News Bulletin VO. 25 NO. 4

Ask a Nursing Advisor

I have concerns about the practice or conduct of an RN, RN(AAP), and/or NP colleague and have heard the term ‘fitness to practice’ used. What is fitness to practice? What are my responsibilities in addressing these concerns? What is my colleague responsible for?

When RNs and NPs think of fitness to practice, they often think that it means being able to manage the physical and psychological aspects of client care during a workday. While being fit to practice in both of those areas is important, it is also important for each RN and NP to assess their skills and ability to provide safe, competent, and ethical care each day.

The demands on RNs, RN(AAP)s and NPs are many. Additionally, the health care field is ever-changing, with new, evidence-informed practices being introduced regularly. RNs and NPs engage in lifelong learning through professional learning opportunities to help maintain, enhance and develop competence in an ever-evolving profession. The expectation for lifelong learning is highlighted in the RN Practice Standards (Standard 1, Indicator 3) and the CNA Code of Ethics for Registered Nurses (pg. 9).

Clients may be put at risk when RNs and NPs lack personal insight into their practice and are not able to or choose not to reflect on feedback provided to them, assess their level of competency, keep current with evidence-informed practices, or seek learning opportunities to address gaps in their knowledge, skills, and abilities. “That’s how we have always done it,” or “We have done it that way for 40 years,” is not a reasonable or acceptable defence for incompetent or unethical nursing practice.

All RNs and NPs have the professional responsibility to ensure RN and NP colleagues working with them are competent and provide safe client care (CRNS, 2017, pg. 4; CNA, 2017, pg. 17). If you see a nursing colleague struggling in the workplace and there is a risk of client harm, you have a duty to intervene. For example, you may need to act quickly in the moment to protect a client or have a respectful conversation with your colleague, sharing your observations. It may also mean talking with your manager about your concerns. The important takeaway is that you are responsible for intervening and taking action to interrupt a professional practice situation where client safety could be compromised and to promote safe care.

Over the past few years, RN practice has faced many challenges. The lasting impact of the pandemic has added stress that has the potential to impact client safety. As a registrant of the CRNS, self-reflecting on your practice regularly is essential. The risk to clients is too great if your fitness to practice in any area is uncertain.

Here are a few questions that may help you determine if you are safe to practice:

  • Are you missing subtle observations or elements of client care that you haven’t in the past?
  • Have colleagues or clients raised practice or conduct concerns with you? Have you been open to receiving the information/feedback?
  • Are you struggling to make clinical decisions that used to come quickly? Has this impacted the outcomes for any of your clients?
  • Do you find that regularly meeting your clients' care needs is hard due to a lack of knowledge about new processes or procedures on the unit?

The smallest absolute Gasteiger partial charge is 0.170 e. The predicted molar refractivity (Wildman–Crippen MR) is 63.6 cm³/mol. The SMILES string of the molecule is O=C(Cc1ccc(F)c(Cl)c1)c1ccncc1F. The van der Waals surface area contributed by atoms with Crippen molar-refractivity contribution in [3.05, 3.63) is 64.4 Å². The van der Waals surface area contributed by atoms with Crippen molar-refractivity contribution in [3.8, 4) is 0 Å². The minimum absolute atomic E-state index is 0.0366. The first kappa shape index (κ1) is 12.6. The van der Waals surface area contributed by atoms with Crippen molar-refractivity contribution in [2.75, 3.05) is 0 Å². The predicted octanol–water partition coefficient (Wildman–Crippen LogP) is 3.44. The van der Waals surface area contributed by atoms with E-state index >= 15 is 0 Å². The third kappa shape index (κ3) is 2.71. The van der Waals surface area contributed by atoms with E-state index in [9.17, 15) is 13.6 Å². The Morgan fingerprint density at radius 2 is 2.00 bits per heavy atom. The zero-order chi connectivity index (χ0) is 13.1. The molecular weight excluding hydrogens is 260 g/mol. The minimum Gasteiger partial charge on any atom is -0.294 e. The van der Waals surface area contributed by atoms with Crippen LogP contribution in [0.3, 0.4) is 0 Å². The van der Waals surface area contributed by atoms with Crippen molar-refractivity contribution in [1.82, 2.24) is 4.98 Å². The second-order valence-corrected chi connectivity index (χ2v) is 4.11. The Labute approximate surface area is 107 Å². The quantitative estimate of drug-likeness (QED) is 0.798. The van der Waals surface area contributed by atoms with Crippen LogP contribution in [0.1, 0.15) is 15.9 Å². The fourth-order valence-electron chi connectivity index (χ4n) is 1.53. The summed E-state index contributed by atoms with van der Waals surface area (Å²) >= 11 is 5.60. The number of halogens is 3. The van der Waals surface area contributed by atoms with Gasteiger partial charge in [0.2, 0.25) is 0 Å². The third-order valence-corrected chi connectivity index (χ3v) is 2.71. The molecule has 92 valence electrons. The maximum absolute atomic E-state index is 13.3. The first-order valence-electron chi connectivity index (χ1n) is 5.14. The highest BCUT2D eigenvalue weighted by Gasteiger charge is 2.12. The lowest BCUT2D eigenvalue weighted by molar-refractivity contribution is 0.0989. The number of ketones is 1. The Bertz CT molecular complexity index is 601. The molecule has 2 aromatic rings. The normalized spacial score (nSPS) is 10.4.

• Are there times when you avoid making clinical decisions because you are unsure how to manage something?
  • Do you have an illness/condition or symptom of an illness/condition that might affect your conduct, ability and/or performance of nursing care?
  • Are you currently taking any prescription and/or over-the-counter medications that might affect your conduct, ability and/or performance?
  • Are you overly worried about other factors in your life? Psychological, environmental, and physiological stress can be powerful distractions and may affect your conduct, ability and/or performance.
  • Do you get sufficient sleep and adequate nutrition?
  • Have you recovered from any extremely upsetting event that could affect your conduct, ability and/or performance?

If you are seeing signs that you may not be providing the level or quality of care that you previously did, and you want to continue as a safe, competent, and ethical practitioner, here are some possible things you can do:

  • Identify what areas are out of alignment with safe and competent nursing practice and determine what you need to improve or whether improvement is possible given your situation.
  • If you have one, talk with your health care practitioner and/or access your Employee Assistance Program (EAP).
  • Talk with your manager and/or educator to explore learning opportunities to support your growth and improvement as a safe, competent, ethical practitioner. Also, talk to your manager about a plan to support you with the tools to work safely while improving your practice.
  • Lean on your colleagues and ask them to share their expertise and provide feedback to you.
  • Talk with your manager about your strengths and challenges in your current practice environment and if it is the best place for you to be. What environment would support you to use your strengths and skillset in providing safe, competent, and ethical care if it isn't?

For clients to have the best possible outcomes, they need to receive care from safe, competent, and ethical RNs and NPs and use evidence-informed practice when providing care. Practice Advisors are available to discuss your situation and provide confidential advice and coaching to support you in being accountable for your professional practice. They can be reached by phone at 306.359.4227 or 1.800.667.9945 or by email at


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